Nicole Barbano, CEO | Hunter Ambrose Executive Search firm 

5 Steps to Create Agency in Your Life

Agency is one’s independent capability or ability to act on one’s will

I’ve completed over 5,000 searches in my career and have coached hundreds of professionals from CEO’s, Business Owners and Veterans. The single most distinctive characteristic I have found between the candidates and coaching clients I’ve been privileged to work with is the Ability, the Choice to have Agency in their own life.

Those who exercise Agency in their own life are the empowered, the confident, the communicators and the achievers.

When we don’t take Agency with our own lives – It’s a cycle of feasting and fasting absent of contentment and peace of mind.

The individuals I’ve worked with who make choices for the moment, to feel comfort from a reluctance to let go of a present or past familiarity, who make choices for the happiness of others – These are the individuals who may find success and happiness today but rarely tomorrow. Their upward mobility is a cycle of fits and starts. It’s a self-sabotaging cycle typically leaving the individual and his/her influencers in a cycle of discord and conflict.

The individuals who take Agency in their lives tend to have careers and personal lives on a gradual and manageable upward track. Rather than the peaks and valleys  – Each step, each day is a methodical, well planned step towards to the next level of professional, financial, personal and emotional growth.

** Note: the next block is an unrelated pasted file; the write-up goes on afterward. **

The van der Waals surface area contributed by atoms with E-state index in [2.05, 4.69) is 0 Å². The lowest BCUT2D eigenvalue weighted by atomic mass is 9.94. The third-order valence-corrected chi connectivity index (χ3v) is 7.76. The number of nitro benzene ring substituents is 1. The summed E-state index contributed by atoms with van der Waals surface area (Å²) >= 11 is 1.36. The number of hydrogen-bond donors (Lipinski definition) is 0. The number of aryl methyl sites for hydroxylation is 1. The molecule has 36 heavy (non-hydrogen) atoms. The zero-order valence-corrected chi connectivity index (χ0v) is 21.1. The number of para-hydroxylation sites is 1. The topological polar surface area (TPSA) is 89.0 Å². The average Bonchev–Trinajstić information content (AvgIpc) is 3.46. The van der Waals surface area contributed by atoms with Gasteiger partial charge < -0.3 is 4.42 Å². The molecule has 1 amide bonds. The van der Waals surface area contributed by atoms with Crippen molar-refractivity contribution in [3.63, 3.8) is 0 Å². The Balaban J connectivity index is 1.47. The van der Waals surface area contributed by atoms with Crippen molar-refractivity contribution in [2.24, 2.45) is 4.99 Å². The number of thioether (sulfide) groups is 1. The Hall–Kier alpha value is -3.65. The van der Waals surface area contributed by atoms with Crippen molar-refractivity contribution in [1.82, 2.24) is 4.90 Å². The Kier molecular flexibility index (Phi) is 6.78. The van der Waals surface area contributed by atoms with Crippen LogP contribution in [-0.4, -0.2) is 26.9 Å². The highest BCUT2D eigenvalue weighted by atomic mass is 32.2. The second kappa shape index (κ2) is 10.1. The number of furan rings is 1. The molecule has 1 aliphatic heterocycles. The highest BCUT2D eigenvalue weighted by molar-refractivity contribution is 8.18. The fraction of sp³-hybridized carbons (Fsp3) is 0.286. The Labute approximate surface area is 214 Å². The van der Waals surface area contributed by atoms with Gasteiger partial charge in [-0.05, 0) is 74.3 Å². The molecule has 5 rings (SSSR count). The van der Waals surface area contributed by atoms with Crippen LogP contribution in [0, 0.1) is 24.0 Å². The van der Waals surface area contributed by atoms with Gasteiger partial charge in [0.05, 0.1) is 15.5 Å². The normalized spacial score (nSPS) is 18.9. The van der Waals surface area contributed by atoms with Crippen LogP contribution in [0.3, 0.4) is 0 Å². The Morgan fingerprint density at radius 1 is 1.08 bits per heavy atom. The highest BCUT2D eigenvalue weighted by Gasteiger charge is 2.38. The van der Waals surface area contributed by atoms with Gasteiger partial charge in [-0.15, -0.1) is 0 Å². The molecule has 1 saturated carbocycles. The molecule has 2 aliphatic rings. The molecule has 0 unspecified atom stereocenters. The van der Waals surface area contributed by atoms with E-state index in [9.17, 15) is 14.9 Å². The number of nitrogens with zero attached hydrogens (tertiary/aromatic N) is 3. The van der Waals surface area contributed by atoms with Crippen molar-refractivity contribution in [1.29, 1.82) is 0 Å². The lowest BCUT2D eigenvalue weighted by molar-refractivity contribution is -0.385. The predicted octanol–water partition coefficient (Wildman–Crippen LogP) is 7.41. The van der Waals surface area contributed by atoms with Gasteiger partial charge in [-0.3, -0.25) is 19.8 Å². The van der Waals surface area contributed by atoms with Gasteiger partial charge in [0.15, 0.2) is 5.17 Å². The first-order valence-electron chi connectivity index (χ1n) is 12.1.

5 Steps to Creating Agency in Your Life

1. Acknowledge with brutal honesty exactly where you are today. And however good or bad it is, You are 100% responsible for all of it. Every thought and action you’ve had and didn’t have is exactly the result of your current reality. Don’t like it? Than take Agency in your life to change it.

2. 18 months from todayWhere are you? Engage in the pen-to-paper exercise and focus on Yourself, Finances, Fitness and Family. What are your goals, dreams and hopes for each of those categories? Embark on a vision of your next 18 months with the confidence that your influencers will fully support your choices. If everything that you desire and are capable of achieving was possible: What would 18 months from today look like? And if you have influencers who can’t or won’t support your choices; Then set better boundaries or find new influencers.